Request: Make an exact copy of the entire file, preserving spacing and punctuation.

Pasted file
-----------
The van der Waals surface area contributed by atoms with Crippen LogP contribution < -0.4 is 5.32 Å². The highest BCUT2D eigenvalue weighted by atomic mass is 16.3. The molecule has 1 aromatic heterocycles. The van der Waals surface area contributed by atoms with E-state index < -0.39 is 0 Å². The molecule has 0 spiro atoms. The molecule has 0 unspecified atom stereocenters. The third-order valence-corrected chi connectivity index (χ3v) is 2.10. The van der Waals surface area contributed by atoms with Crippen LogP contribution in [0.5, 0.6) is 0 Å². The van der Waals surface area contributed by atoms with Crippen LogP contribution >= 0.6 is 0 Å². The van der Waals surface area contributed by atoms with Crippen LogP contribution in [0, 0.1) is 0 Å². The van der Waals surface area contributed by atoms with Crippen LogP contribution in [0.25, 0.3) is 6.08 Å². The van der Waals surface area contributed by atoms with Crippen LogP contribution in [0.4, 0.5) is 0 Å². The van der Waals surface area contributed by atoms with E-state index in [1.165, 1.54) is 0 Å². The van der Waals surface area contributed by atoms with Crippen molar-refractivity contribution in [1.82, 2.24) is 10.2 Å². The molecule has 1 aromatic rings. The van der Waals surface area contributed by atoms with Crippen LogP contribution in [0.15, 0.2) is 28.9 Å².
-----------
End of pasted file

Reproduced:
The van der Waals surface area contributed by atoms with Crippen LogP contribution < -0.4 is 5.32 Å². The highest BCUT2D eigenvalue weighted by atomic mass is 16.3. The molecule has 1 aromatic heterocycles. The van der Waals surface area contributed by atoms with E-state index < -0.39 is 0 Å². The molecule has 0 spiro atoms. The molecule has 0 unspecified atom stereocenters. The third-order valence-corrected chi connectivity index (χ3v) is 2.10. The van der Waals surface area contributed by atoms with Crippen LogP contribution in [0.5, 0.6) is 0 Å². The van der Waals surface area contributed by atoms with Crippen LogP contribution >= 0.6 is 0 Å². The van der Waals surface area contributed by atoms with Crippen LogP contribution in [0, 0.1) is 0 Å². The van der Waals surface area contributed by atoms with Crippen LogP contribution in [0.25, 0.3) is 6.08 Å². The van der Waals surface area contributed by atoms with Crippen LogP contribution in [0.4, 0.5) is 0 Å². The van der Waals surface area contributed by atoms with E-state index in [1.165, 1.54) is 0 Å². The van der Waals surface area contributed by atoms with Crippen molar-refractivity contribution in [1.82, 2.24) is 10.2 Å². The molecule has 1 aromatic rings. The van der Waals surface area contributed by atoms with Crippen LogP contribution in [0.15, 0.2) is 28.9 Å².